KAMPALA (Reuters) – Uganda’s central bank lowered its key lending rate to 10.0 percent on Monday from 11.0 percent, saying a stable exchange rate for the shilling and subdued domestic demand had contributed to an easing of core inflationary pressures.
Bank of Uganda Governor Emmanuel Tumusiime-Mutebile told a news conference the economy expanded by 3.9 percent in 2016/17 (July-June), down from a growth rate of 4.7 percent in the previous year, due to drought and slow implementation of public investment projects.
(Reporting by Elias Biryabarema; Writing by George Obulutsa; Editing by Gareth Jones)
KAMPALA (Reuters) – Stanbic Bank Uganda (SBU), the country’s largest bank by assets, said on Wednesday its operating profit surged 57 percent in the first half of 2016, helped by strong performance in its trading activities.
A unit of South Africa’s Standard Bank, SBU’s operating profit jumped to 144 billion shillings ($42.73 million) for the first six months of 2016, from 92 billion shillings in the same period last year.
“Strong profitability was driven by … deploying high yielding investment assets and generating strong trading revenues,” Sam Mwogeza, SBU’s Chief Financial Officer, said.
The results showed strong earnings from trading in the interbank money market, interest from Treasury bills and bonds, and foreign exchange trading.
During the period SBU helped with arranging a $114 million syndicated loan for telecoms firm MTN Uganda and an interest rate swap deal with the Ugandan government on funds borrowed from China to finance a power plant.
SBU said the two deals supported the strong performance.
($1 = 3,370 Ugandan shillings)
(Reporting by Elias Biryabarema; Editing by Edmund Blair and Alexandra Hudson)
KAMPALA (Reuters) – Shrinking forest cover and climate change threaten Uganda’s coffee industry by creating conditions for the destructive black twig borer beetle to spread into plantations, an official said on Wednesday.
Africa’s largest coffee exporter, Uganda mostly cultivates the robusta coffee bean variety. Shipments of the beans are a major source of foreign exchange.
Exports in the 2015/16 (Oct-Sept) crop were expected to reach 3.6 million 60-kg bags, modestly higher than the previous period’s 3.46 million bags, according to state regulator Uganda Coffee Development Authority (UCDA).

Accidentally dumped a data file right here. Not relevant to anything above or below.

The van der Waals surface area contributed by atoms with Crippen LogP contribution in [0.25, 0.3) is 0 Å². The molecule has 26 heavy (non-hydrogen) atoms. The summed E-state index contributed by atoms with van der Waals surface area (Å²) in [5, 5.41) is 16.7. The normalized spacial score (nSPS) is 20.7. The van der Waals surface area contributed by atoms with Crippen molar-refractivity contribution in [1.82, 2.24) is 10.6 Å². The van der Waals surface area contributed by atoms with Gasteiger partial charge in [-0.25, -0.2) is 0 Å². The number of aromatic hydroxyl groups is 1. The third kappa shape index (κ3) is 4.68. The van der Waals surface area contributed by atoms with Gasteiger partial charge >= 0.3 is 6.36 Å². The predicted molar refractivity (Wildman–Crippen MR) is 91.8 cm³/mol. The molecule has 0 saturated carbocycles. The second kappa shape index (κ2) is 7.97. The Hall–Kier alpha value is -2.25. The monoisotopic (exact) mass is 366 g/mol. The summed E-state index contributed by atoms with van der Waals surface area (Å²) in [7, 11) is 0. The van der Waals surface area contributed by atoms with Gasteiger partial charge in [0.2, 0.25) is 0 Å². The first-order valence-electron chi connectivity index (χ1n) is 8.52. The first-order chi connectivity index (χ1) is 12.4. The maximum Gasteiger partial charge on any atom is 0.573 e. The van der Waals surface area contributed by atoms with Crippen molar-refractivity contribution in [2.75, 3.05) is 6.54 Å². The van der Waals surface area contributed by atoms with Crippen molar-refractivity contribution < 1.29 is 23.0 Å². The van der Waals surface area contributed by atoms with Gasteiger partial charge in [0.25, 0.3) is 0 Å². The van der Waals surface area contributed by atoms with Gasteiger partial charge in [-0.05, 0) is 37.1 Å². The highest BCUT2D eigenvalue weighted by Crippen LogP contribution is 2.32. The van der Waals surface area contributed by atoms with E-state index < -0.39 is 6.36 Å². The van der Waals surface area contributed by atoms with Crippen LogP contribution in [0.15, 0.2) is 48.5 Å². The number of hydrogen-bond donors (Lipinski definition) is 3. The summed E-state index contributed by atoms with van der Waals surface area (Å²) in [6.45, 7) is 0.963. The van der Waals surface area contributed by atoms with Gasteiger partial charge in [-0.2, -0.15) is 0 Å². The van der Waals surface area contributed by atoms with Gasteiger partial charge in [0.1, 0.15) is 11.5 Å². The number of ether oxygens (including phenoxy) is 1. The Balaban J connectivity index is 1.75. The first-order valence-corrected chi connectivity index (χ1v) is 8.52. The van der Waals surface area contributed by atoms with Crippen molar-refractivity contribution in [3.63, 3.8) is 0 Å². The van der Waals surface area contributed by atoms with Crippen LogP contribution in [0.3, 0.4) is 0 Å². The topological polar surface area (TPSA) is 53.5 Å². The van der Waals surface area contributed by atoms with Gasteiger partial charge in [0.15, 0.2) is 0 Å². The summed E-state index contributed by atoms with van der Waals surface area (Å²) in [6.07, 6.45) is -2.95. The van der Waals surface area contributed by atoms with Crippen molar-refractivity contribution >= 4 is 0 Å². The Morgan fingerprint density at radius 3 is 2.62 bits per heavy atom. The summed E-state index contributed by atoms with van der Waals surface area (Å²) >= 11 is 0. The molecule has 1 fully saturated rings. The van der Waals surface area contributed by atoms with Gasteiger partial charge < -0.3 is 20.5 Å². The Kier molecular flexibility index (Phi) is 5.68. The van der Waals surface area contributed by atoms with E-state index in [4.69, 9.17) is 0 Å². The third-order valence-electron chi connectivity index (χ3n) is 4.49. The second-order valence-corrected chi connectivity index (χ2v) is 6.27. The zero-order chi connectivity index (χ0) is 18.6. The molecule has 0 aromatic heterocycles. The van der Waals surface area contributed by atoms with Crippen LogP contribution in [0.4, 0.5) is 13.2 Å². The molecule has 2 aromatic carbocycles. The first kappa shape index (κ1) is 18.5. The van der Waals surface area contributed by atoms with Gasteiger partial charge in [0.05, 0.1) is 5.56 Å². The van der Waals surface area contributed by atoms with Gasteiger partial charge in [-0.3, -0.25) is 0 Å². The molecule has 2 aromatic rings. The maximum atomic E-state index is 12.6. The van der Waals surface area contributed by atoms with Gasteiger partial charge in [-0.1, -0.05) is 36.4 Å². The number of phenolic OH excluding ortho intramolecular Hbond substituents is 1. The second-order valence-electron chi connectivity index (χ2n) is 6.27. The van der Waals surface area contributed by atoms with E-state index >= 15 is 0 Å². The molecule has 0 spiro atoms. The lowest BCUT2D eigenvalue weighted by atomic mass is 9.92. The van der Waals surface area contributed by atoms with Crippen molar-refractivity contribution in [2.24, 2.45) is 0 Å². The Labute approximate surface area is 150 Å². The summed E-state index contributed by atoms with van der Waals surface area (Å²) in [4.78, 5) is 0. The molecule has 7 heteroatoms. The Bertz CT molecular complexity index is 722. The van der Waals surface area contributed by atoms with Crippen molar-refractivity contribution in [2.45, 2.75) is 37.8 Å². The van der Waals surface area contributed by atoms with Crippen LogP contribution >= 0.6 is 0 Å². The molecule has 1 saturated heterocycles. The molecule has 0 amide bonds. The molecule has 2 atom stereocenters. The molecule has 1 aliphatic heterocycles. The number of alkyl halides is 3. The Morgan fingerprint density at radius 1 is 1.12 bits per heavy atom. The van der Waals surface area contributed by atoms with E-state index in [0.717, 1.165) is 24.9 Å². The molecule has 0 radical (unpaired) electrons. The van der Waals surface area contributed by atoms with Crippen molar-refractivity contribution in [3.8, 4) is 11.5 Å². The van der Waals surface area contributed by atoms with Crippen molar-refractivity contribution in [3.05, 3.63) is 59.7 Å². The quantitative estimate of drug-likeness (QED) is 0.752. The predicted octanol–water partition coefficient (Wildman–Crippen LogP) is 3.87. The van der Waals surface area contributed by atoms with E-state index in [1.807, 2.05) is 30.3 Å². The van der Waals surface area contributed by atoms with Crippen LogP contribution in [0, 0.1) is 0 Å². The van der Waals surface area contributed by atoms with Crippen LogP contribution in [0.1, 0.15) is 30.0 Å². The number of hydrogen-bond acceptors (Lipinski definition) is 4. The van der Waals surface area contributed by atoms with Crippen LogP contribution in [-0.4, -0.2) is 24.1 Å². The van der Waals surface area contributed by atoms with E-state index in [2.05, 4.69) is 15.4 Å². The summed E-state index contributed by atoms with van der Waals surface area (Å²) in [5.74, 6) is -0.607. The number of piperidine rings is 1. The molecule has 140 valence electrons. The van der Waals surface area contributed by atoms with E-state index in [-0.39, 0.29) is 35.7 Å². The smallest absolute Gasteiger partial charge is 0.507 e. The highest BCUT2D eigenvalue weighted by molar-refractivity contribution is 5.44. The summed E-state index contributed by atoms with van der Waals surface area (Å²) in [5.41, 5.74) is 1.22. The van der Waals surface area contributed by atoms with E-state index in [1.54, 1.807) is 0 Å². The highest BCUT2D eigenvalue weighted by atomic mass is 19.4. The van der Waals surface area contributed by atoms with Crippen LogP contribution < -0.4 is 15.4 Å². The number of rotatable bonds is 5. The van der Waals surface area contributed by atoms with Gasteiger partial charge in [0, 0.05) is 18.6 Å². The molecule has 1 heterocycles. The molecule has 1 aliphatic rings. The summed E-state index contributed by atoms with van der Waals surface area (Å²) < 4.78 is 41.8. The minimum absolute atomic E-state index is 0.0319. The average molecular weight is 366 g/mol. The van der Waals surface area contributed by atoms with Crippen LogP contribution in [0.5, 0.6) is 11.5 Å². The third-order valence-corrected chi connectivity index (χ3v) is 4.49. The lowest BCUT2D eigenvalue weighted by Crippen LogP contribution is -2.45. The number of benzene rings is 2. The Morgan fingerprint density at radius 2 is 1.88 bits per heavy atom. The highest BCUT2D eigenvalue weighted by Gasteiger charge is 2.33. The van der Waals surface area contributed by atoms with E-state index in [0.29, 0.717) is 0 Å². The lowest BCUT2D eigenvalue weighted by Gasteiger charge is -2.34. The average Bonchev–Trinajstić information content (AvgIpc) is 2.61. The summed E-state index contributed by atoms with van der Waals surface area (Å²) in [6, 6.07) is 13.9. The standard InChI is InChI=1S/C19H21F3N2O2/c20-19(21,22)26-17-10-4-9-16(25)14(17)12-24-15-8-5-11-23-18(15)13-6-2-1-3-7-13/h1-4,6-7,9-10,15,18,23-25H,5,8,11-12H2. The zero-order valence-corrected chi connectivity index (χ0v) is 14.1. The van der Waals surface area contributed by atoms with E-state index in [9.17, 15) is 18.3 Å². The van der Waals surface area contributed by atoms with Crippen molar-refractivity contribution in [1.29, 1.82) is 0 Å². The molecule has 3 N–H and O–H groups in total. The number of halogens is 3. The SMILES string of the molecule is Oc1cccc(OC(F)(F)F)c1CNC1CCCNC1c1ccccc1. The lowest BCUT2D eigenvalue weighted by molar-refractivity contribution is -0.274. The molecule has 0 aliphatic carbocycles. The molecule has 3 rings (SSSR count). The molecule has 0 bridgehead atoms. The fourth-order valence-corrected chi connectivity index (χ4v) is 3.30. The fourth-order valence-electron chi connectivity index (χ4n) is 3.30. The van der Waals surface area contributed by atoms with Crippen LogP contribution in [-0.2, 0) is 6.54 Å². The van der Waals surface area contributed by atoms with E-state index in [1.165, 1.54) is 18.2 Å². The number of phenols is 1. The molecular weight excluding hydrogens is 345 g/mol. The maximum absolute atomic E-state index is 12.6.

But David Muwonge, head of marketing at the National Union of Coffee Agribusiness and Farmer Enterprises (NUCAFE), said prospects were clouded by the twig borer beetle which was increasingly migrating to coffee farms as forest cover shrank.
He said some farmers had reported losing as much as 40 percent of their potential harvest as a result of the beetle, although he did not give a forecast for the overall impact.
“The biggest threat to coffee in Uganda is … the twig borer,” he said.
The beetle thrives in the drier conditions which have become more frequent in recent years and which have been partly linked to global changes in climate, Muwonge said.
First detected in Uganda in 1993, the twig borer makes tiny grooves on the twigs – the small branches that bear cherries – of coffee trees and lays eggs there. It then infects the twigs with a fungi which causes the leaves and twigs to wilt and die.
A 2013/14 survey by UCDA found that at least 40 percent of all trees in robusta growing areas had infected twigs.
Muwonge said the beetle mostly lived in dense forests where natural enemies controlled its population. But smaller forests and drier conditions meant “some of the (beetle’s) natural enemies have been eliminated” and it was migrating to farms.
He said pesticides had only a limited impact and many farmers could not afford the chemicals.
“It’s an existential threat to our coffee because we don’t have a cure as yet,” he said.
British charity Oxfam warned in 2008 that changing weather patterns in Uganda could leave much of country unsuitable for growing coffee within 30 years if temperatures rose 2 degrees or more.
(By Elias Biryabarema. Reporting by Elias Biryabarema; Editing by Edmund Blair and William Hardy)
KAMPALA (Reuters) – The Ugandan shilling was stable on Wednesday as a recent panic purchase of dollars by commercial banks subsided after a central bank intervention on the sell side earlier in the week and subdued demand among corporate clients.
At 1002 GMT commercial banks quoted the shilling at 3,400/3,410, little changed from Tuesday’s close of 3,405/3,415.
(Reporting by Elias Biryabarema; Editing by George Obulutsa)
A government-backed motor company introduces the continent’s first sun-powered bus.
With its abundant sunshine and growing need for efficient public transportation, Africa seems like a natural place for solar-powered vehicles. Now that idea will be tested with the introduction in Uganda of the continent’s first solar-powered bus.
The bus, called the Kayoola, is the brainchild of Paul Isaac Musasizi, chief executive officer of the government-owned Kiira Motors Corporation of Uganda.
Uganda has “non-stop sun,” Musasizi said. “No other countries manufacturing (solar) vehicles are on the equator like Uganda. We should celebrate that and make it a business.”
Powered by solar panels on the roof
He said the 35-seat bus could travel 50 miles. It is powered by two batteries. One battery is connected to solar panels on the roof; the other is charged electrically for longer trips and night journeys. It takes only one hour to charge each battery, according to Musasizi.
Kiira has produced a prototype of the Kayoola and ran a test drive in February in Kampala.
The prototype cost $140,000 to produce but the company said the price tag would be about a third of that amount – $45,000 – with mass manufacturing.